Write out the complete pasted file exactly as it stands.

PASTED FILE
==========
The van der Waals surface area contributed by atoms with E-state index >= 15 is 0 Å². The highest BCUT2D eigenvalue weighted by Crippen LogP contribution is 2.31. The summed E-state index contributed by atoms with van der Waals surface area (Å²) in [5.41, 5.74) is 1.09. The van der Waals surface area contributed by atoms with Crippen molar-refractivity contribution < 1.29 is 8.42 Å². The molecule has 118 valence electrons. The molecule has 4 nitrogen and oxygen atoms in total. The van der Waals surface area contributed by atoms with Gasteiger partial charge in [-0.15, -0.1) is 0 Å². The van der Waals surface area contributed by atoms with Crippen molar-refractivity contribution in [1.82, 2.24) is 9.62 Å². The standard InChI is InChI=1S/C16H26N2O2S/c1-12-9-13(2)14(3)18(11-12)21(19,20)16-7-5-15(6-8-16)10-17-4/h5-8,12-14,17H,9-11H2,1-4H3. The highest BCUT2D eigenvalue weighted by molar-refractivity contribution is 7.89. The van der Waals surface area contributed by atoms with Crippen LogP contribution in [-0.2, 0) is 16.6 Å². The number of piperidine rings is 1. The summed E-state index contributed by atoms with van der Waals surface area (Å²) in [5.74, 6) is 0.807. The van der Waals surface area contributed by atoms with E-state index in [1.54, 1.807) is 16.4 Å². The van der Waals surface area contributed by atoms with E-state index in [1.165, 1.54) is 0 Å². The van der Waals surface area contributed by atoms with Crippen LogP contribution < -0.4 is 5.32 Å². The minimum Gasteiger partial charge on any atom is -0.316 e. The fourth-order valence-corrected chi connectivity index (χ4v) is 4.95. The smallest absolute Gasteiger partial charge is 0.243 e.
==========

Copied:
The van der Waals surface area contributed by atoms with E-state index >= 15 is 0 Å². The highest BCUT2D eigenvalue weighted by Crippen LogP contribution is 2.31. The summed E-state index contributed by atoms with van der Waals surface area (Å²) in [5.41, 5.74) is 1.09. The van der Waals surface area contributed by atoms with Crippen molar-refractivity contribution < 1.29 is 8.42 Å². The molecule has 118 valence electrons. The molecule has 4 nitrogen and oxygen atoms in total. The van der Waals surface area contributed by atoms with Gasteiger partial charge in [-0.15, -0.1) is 0 Å². The van der Waals surface area contributed by atoms with Crippen molar-refractivity contribution in [1.82, 2.24) is 9.62 Å². The standard InChI is InChI=1S/C16H26N2O2S/c1-12-9-13(2)14(3)18(11-12)21(19,20)16-7-5-15(6-8-16)10-17-4/h5-8,12-14,17H,9-11H2,1-4H3. The highest BCUT2D eigenvalue weighted by molar-refractivity contribution is 7.89. The van der Waals surface area contributed by atoms with Crippen LogP contribution in [-0.2, 0) is 16.6 Å². The number of piperidine rings is 1. The summed E-state index contributed by atoms with van der Waals surface area (Å²) in [5.74, 6) is 0.807. The van der Waals surface area contributed by atoms with E-state index in [1.54, 1.807) is 16.4 Å². The van der Waals surface area contributed by atoms with E-state index in [1.165, 1.54) is 0 Å². The van der Waals surface area contributed by atoms with Crippen LogP contribution < -0.4 is 5.32 Å². The minimum Gasteiger partial charge on any atom is -0.316 e. The fourth-order valence-corrected chi connectivity index (χ4v) is 4.95. The smallest absolute Gasteiger partial charge is 0.243 e.